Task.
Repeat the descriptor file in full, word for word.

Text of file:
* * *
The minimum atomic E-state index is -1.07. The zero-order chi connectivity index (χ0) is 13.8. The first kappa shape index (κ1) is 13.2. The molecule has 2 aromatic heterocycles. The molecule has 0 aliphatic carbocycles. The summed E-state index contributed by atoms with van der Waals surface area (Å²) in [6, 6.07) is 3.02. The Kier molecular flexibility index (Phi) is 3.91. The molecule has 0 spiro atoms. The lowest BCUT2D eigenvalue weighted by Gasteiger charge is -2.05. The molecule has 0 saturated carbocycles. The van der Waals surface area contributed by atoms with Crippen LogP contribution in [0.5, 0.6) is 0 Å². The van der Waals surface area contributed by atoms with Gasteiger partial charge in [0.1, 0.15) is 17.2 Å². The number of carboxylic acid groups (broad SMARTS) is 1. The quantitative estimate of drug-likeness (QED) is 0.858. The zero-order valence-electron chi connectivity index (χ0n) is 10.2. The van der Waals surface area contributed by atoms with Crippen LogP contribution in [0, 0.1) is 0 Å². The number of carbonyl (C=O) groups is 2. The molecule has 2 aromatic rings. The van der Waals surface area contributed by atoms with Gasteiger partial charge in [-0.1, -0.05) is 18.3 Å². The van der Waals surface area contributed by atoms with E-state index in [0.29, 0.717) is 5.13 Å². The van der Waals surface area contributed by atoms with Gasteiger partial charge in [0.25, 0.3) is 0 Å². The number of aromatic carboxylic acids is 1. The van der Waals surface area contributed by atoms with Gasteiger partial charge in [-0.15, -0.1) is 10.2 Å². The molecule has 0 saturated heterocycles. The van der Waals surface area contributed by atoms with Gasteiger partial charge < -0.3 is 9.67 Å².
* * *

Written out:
The minimum atomic E-state index is -1.07. The zero-order chi connectivity index (χ0) is 13.8. The first kappa shape index (κ1) is 13.2. The molecule has 2 aromatic heterocycles. The molecule has 0 aliphatic carbocycles. The summed E-state index contributed by atoms with van der Waals surface area (Å²) in [6, 6.07) is 3.02. The Kier molecular flexibility index (Phi) is 3.91. The molecule has 0 spiro atoms. The lowest BCUT2D eigenvalue weighted by Gasteiger charge is -2.05. The molecule has 0 saturated carbocycles. The van der Waals surface area contributed by atoms with Crippen LogP contribution in [0.5, 0.6) is 0 Å². The van der Waals surface area contributed by atoms with Gasteiger partial charge in [0.1, 0.15) is 17.2 Å². The number of carboxylic acid groups (broad SMARTS) is 1. The quantitative estimate of drug-likeness (QED) is 0.858. The zero-order valence-electron chi connectivity index (χ0n) is 10.2. The van der Waals surface area contributed by atoms with Crippen LogP contribution in [0, 0.1) is 0 Å². The number of carbonyl (C=O) groups is 2. The molecule has 2 aromatic rings. The van der Waals surface area contributed by atoms with Gasteiger partial charge in [-0.1, -0.05) is 18.3 Å². The van der Waals surface area contributed by atoms with E-state index in [0.29, 0.717) is 5.13 Å². The van der Waals surface area contributed by atoms with Gasteiger partial charge in [0.25, 0.3) is 0 Å². The number of aromatic carboxylic acids is 1. The van der Waals surface area contributed by atoms with Gasteiger partial charge in [-0.15, -0.1) is 10.2 Å². The molecule has 0 saturated heterocycles. The van der Waals surface area contributed by atoms with Gasteiger partial charge < -0.3 is 9.67 Å².